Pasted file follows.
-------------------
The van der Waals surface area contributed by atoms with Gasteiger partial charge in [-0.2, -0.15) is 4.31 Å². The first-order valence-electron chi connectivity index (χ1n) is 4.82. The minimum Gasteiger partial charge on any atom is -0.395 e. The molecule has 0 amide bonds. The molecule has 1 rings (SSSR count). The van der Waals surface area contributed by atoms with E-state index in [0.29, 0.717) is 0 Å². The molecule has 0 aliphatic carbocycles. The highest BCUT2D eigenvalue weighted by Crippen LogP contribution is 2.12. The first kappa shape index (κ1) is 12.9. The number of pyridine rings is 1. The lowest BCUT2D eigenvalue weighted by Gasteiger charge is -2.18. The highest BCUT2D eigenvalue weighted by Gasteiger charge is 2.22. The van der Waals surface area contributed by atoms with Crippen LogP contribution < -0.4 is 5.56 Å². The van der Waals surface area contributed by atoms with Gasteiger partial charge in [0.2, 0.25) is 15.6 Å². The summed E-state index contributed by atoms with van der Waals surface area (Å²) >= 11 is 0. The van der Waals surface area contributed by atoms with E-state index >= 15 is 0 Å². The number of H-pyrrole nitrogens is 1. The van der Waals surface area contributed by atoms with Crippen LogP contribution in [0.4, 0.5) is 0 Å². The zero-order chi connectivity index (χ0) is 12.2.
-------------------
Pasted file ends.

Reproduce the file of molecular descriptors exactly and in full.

The van der Waals surface area contributed by atoms with Gasteiger partial charge in [-0.2, -0.15) is 4.31 Å². The first-order valence-electron chi connectivity index (χ1n) is 4.82. The minimum Gasteiger partial charge on any atom is -0.395 e. The molecule has 0 amide bonds. The molecule has 1 rings (SSSR count). The van der Waals surface area contributed by atoms with E-state index in [0.29, 0.717) is 0 Å². The molecule has 0 aliphatic carbocycles. The highest BCUT2D eigenvalue weighted by Crippen LogP contribution is 2.12. The first kappa shape index (κ1) is 12.9. The number of pyridine rings is 1. The lowest BCUT2D eigenvalue weighted by Gasteiger charge is -2.18. The highest BCUT2D eigenvalue weighted by Gasteiger charge is 2.22. The van der Waals surface area contributed by atoms with Crippen LogP contribution < -0.4 is 5.56 Å². The van der Waals surface area contributed by atoms with Gasteiger partial charge in [0.2, 0.25) is 15.6 Å². The summed E-state index contributed by atoms with van der Waals surface area (Å²) >= 11 is 0. The van der Waals surface area contributed by atoms with E-state index >= 15 is 0 Å². The number of H-pyrrole nitrogens is 1. The van der Waals surface area contributed by atoms with Crippen LogP contribution in [0.4, 0.5) is 0 Å². The zero-order chi connectivity index (χ0) is 12.2.